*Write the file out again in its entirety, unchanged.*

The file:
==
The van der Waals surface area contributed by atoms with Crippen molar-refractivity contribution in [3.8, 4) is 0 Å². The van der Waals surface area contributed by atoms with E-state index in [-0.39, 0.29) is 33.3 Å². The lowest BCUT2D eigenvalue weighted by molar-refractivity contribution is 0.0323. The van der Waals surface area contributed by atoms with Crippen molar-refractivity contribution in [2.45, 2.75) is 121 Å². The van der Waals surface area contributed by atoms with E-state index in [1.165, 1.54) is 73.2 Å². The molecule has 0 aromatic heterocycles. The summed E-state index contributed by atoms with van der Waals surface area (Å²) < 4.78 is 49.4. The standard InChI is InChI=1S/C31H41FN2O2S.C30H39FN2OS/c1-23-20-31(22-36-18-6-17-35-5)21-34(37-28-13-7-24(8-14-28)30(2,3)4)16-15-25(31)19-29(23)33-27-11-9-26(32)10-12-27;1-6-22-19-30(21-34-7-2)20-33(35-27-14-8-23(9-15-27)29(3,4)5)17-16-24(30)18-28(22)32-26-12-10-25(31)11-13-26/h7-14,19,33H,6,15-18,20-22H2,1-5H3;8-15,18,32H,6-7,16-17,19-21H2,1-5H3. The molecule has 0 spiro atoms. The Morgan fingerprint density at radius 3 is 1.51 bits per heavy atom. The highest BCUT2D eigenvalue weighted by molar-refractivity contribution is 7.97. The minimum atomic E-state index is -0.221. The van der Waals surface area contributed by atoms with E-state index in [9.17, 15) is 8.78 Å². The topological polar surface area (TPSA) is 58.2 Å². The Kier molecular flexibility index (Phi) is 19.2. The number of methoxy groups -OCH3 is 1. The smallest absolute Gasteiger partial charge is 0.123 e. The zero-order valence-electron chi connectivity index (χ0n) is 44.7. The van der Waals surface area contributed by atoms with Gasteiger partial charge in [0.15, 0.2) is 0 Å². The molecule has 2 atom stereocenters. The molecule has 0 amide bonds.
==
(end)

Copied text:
The van der Waals surface area contributed by atoms with Crippen molar-refractivity contribution in [3.8, 4) is 0 Å². The van der Waals surface area contributed by atoms with E-state index in [-0.39, 0.29) is 33.3 Å². The lowest BCUT2D eigenvalue weighted by molar-refractivity contribution is 0.0323. The van der Waals surface area contributed by atoms with Crippen molar-refractivity contribution in [2.45, 2.75) is 121 Å². The van der Waals surface area contributed by atoms with E-state index in [1.165, 1.54) is 73.2 Å². The molecule has 0 aromatic heterocycles. The summed E-state index contributed by atoms with van der Waals surface area (Å²) < 4.78 is 49.4. The standard InChI is InChI=1S/C31H41FN2O2S.C30H39FN2OS/c1-23-20-31(22-36-18-6-17-35-5)21-34(37-28-13-7-24(8-14-28)30(2,3)4)16-15-25(31)19-29(23)33-27-11-9-26(32)10-12-27;1-6-22-19-30(21-34-7-2)20-33(35-27-14-8-23(9-15-27)29(3,4)5)17-16-24(30)18-28(22)32-26-12-10-25(31)11-13-26/h7-14,19,33H,6,15-18,20-22H2,1-5H3;8-15,18,32H,6-7,16-17,19-21H2,1-5H3. The molecule has 0 spiro atoms. The Morgan fingerprint density at radius 3 is 1.51 bits per heavy atom. The highest BCUT2D eigenvalue weighted by molar-refractivity contribution is 7.97. The minimum atomic E-state index is -0.221. The van der Waals surface area contributed by atoms with E-state index in [9.17, 15) is 8.78 Å². The topological polar surface area (TPSA) is 58.2 Å². The Kier molecular flexibility index (Phi) is 19.2. The number of methoxy groups -OCH3 is 1. The smallest absolute Gasteiger partial charge is 0.123 e. The zero-order valence-electron chi connectivity index (χ0n) is 44.7. The van der Waals surface area contributed by atoms with Gasteiger partial charge in [0.15, 0.2) is 0 Å². The molecule has 2 atom stereocenters. The molecule has 0 amide bonds.